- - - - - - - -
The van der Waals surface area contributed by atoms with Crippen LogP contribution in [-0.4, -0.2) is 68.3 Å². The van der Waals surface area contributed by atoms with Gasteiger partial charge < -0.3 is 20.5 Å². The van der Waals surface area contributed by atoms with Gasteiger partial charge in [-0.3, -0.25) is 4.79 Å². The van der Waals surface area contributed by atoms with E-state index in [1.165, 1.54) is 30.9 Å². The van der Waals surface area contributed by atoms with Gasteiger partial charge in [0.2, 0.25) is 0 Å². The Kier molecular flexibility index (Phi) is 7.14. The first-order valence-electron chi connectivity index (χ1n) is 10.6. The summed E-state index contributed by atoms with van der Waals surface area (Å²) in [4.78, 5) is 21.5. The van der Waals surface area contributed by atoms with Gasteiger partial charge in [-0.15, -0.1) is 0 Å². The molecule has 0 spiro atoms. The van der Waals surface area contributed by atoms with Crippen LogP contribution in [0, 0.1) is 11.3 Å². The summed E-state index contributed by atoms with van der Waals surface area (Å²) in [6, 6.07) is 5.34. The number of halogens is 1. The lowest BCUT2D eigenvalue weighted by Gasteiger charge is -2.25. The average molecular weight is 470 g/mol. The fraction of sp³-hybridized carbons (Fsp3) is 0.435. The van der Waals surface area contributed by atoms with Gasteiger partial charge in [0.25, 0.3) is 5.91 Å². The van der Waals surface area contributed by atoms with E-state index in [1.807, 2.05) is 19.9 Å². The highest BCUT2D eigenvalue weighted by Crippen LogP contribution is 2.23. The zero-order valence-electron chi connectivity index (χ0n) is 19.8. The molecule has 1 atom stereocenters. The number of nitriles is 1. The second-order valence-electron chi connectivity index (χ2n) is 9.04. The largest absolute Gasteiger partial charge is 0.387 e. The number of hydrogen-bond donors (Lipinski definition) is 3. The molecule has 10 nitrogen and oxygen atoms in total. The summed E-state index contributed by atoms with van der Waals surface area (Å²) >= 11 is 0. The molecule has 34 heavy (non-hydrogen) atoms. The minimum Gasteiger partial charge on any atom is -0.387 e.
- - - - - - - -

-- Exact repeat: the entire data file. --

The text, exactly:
The van der Waals surface area contributed by atoms with Crippen LogP contribution in [-0.4, -0.2) is 68.3 Å². The van der Waals surface area contributed by atoms with Gasteiger partial charge < -0.3 is 20.5 Å². The van der Waals surface area contributed by atoms with Gasteiger partial charge in [-0.3, -0.25) is 4.79 Å². The van der Waals surface area contributed by atoms with E-state index in [1.165, 1.54) is 30.9 Å². The van der Waals surface area contributed by atoms with Gasteiger partial charge in [0.2, 0.25) is 0 Å². The Kier molecular flexibility index (Phi) is 7.14. The first-order valence-electron chi connectivity index (χ1n) is 10.6. The summed E-state index contributed by atoms with van der Waals surface area (Å²) in [4.78, 5) is 21.5. The van der Waals surface area contributed by atoms with Gasteiger partial charge in [-0.15, -0.1) is 0 Å². The molecule has 0 spiro atoms. The van der Waals surface area contributed by atoms with Crippen LogP contribution in [0, 0.1) is 11.3 Å². The summed E-state index contributed by atoms with van der Waals surface area (Å²) in [6, 6.07) is 5.34. The number of halogens is 1. The lowest BCUT2D eigenvalue weighted by Gasteiger charge is -2.25. The average molecular weight is 470 g/mol. The fraction of sp³-hybridized carbons (Fsp3) is 0.435. The van der Waals surface area contributed by atoms with Gasteiger partial charge in [0.25, 0.3) is 5.91 Å². The van der Waals surface area contributed by atoms with E-state index in [1.807, 2.05) is 19.9 Å². The highest BCUT2D eigenvalue weighted by Crippen LogP contribution is 2.23. The zero-order valence-electron chi connectivity index (χ0n) is 19.8. The molecule has 1 atom stereocenters. The number of nitriles is 1. The second-order valence-electron chi connectivity index (χ2n) is 9.04. The largest absolute Gasteiger partial charge is 0.387 e. The number of hydrogen-bond donors (Lipinski definition) is 3. The molecule has 10 nitrogen and oxygen atoms in total. The summed E-state index contributed by atoms with van der Waals surface area (Å²) >= 11 is 0. The molecule has 34 heavy (non-hydrogen) atoms. The minimum Gasteiger partial charge on any atom is -0.387 e.